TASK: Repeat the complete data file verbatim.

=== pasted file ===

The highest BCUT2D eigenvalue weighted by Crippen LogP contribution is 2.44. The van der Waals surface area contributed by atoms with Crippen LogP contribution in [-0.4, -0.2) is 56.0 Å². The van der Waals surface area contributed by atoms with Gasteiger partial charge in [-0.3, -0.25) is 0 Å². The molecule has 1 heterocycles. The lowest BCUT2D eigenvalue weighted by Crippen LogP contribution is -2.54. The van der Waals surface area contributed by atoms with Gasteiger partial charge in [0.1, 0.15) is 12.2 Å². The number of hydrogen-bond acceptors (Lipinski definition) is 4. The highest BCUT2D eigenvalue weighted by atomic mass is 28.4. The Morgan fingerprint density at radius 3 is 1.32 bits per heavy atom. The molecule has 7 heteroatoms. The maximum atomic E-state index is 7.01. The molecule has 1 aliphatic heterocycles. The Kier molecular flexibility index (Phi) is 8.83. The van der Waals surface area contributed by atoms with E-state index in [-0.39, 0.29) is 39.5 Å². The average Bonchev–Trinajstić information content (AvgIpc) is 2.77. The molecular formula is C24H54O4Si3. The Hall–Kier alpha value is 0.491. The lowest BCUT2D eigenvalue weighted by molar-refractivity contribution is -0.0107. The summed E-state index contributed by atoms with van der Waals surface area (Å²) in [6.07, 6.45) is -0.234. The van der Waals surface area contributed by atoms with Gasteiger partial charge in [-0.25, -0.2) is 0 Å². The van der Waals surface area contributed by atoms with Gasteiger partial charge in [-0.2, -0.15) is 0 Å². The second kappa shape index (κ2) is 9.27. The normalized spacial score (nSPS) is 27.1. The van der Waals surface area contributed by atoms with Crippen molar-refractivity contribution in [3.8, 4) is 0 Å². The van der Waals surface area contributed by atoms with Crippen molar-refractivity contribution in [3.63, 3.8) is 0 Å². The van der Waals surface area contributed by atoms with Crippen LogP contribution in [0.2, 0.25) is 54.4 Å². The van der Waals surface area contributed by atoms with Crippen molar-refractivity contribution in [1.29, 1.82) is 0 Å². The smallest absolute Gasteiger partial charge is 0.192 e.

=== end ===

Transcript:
The highest BCUT2D eigenvalue weighted by Crippen LogP contribution is 2.44. The van der Waals surface area contributed by atoms with Crippen LogP contribution in [-0.4, -0.2) is 56.0 Å². The van der Waals surface area contributed by atoms with Gasteiger partial charge in [-0.3, -0.25) is 0 Å². The molecule has 1 heterocycles. The lowest BCUT2D eigenvalue weighted by Crippen LogP contribution is -2.54. The van der Waals surface area contributed by atoms with Gasteiger partial charge in [0.1, 0.15) is 12.2 Å². The number of hydrogen-bond acceptors (Lipinski definition) is 4. The highest BCUT2D eigenvalue weighted by atomic mass is 28.4. The Morgan fingerprint density at radius 3 is 1.32 bits per heavy atom. The molecule has 7 heteroatoms. The maximum atomic E-state index is 7.01. The molecule has 1 aliphatic heterocycles. The Kier molecular flexibility index (Phi) is 8.83. The van der Waals surface area contributed by atoms with E-state index in [-0.39, 0.29) is 39.5 Å². The average Bonchev–Trinajstić information content (AvgIpc) is 2.77. The molecular formula is C24H54O4Si3. The Hall–Kier alpha value is 0.491. The lowest BCUT2D eigenvalue weighted by molar-refractivity contribution is -0.0107. The summed E-state index contributed by atoms with van der Waals surface area (Å²) in [6.07, 6.45) is -0.234. The van der Waals surface area contributed by atoms with Gasteiger partial charge in [-0.25, -0.2) is 0 Å². The van der Waals surface area contributed by atoms with Gasteiger partial charge in [-0.2, -0.15) is 0 Å². The second kappa shape index (κ2) is 9.27. The normalized spacial score (nSPS) is 27.1. The van der Waals surface area contributed by atoms with Crippen molar-refractivity contribution in [3.8, 4) is 0 Å². The van der Waals surface area contributed by atoms with Crippen molar-refractivity contribution in [3.63, 3.8) is 0 Å². The van der Waals surface area contributed by atoms with Crippen LogP contribution in [0.2, 0.25) is 54.4 Å². The van der Waals surface area contributed by atoms with Crippen molar-refractivity contribution in [1.29, 1.82) is 0 Å². The smallest absolute Gasteiger partial charge is 0.192 e.